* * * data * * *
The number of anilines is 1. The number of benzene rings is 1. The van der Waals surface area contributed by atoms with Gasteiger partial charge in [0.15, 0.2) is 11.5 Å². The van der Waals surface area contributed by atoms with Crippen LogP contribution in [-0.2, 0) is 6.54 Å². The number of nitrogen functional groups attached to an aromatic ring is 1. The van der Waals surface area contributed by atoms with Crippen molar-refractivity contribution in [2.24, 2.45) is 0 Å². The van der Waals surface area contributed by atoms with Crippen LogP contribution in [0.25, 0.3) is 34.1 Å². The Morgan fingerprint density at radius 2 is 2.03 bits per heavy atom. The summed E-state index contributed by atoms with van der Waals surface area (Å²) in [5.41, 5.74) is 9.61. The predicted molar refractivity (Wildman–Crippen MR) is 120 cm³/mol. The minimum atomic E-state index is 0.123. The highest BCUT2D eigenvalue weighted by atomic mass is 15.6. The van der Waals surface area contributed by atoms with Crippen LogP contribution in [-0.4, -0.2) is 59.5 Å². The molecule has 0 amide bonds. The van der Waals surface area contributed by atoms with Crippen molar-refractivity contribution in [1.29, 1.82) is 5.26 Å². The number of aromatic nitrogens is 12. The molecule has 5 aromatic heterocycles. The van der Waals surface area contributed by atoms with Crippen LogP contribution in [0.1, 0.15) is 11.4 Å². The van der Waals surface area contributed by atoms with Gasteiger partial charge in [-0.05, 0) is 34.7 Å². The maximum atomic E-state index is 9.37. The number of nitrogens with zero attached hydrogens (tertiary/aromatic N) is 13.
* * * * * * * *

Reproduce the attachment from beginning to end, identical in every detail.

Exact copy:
The number of anilines is 1. The number of benzene rings is 1. The van der Waals surface area contributed by atoms with Gasteiger partial charge in [0.15, 0.2) is 11.5 Å². The van der Waals surface area contributed by atoms with Crippen LogP contribution in [-0.2, 0) is 6.54 Å². The number of nitrogen functional groups attached to an aromatic ring is 1. The van der Waals surface area contributed by atoms with Crippen molar-refractivity contribution in [2.24, 2.45) is 0 Å². The van der Waals surface area contributed by atoms with Crippen LogP contribution in [0.25, 0.3) is 34.1 Å². The Morgan fingerprint density at radius 2 is 2.03 bits per heavy atom. The summed E-state index contributed by atoms with van der Waals surface area (Å²) in [5.41, 5.74) is 9.61. The predicted molar refractivity (Wildman–Crippen MR) is 120 cm³/mol. The minimum atomic E-state index is 0.123. The highest BCUT2D eigenvalue weighted by atomic mass is 15.6. The van der Waals surface area contributed by atoms with Crippen LogP contribution in [-0.4, -0.2) is 59.5 Å². The molecule has 0 amide bonds. The van der Waals surface area contributed by atoms with Crippen molar-refractivity contribution in [1.29, 1.82) is 5.26 Å². The number of aromatic nitrogens is 12. The molecule has 5 aromatic heterocycles. The van der Waals surface area contributed by atoms with Crippen LogP contribution in [0.1, 0.15) is 11.4 Å². The van der Waals surface area contributed by atoms with Gasteiger partial charge in [-0.05, 0) is 34.7 Å². The maximum atomic E-state index is 9.37. The number of nitrogens with zero attached hydrogens (tertiary/aromatic N) is 13.